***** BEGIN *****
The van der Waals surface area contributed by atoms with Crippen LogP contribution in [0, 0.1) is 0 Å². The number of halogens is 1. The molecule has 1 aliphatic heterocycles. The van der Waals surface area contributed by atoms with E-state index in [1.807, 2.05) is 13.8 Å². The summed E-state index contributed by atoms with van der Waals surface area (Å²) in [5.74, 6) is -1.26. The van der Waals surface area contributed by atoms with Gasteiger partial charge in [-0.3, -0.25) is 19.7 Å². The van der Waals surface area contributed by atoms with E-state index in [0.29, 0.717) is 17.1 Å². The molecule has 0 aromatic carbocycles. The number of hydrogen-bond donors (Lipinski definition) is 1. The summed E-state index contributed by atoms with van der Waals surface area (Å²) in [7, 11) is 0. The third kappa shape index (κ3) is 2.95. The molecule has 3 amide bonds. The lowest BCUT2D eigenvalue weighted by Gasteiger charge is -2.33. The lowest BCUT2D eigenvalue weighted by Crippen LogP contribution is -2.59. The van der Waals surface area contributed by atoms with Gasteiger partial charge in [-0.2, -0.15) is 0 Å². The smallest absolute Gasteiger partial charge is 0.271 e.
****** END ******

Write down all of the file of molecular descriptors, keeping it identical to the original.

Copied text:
The van der Waals surface area contributed by atoms with Crippen LogP contribution in [0, 0.1) is 0 Å². The number of halogens is 1. The molecule has 1 aliphatic heterocycles. The van der Waals surface area contributed by atoms with E-state index in [1.807, 2.05) is 13.8 Å². The summed E-state index contributed by atoms with van der Waals surface area (Å²) in [5.74, 6) is -1.26. The van der Waals surface area contributed by atoms with Gasteiger partial charge in [-0.3, -0.25) is 19.7 Å². The van der Waals surface area contributed by atoms with E-state index in [0.29, 0.717) is 17.1 Å². The molecule has 0 aromatic carbocycles. The number of hydrogen-bond donors (Lipinski definition) is 1. The summed E-state index contributed by atoms with van der Waals surface area (Å²) in [7, 11) is 0. The third kappa shape index (κ3) is 2.95. The molecule has 3 amide bonds. The lowest BCUT2D eigenvalue weighted by Gasteiger charge is -2.33. The lowest BCUT2D eigenvalue weighted by Crippen LogP contribution is -2.59. The van der Waals surface area contributed by atoms with Gasteiger partial charge in [-0.2, -0.15) is 0 Å². The smallest absolute Gasteiger partial charge is 0.271 e.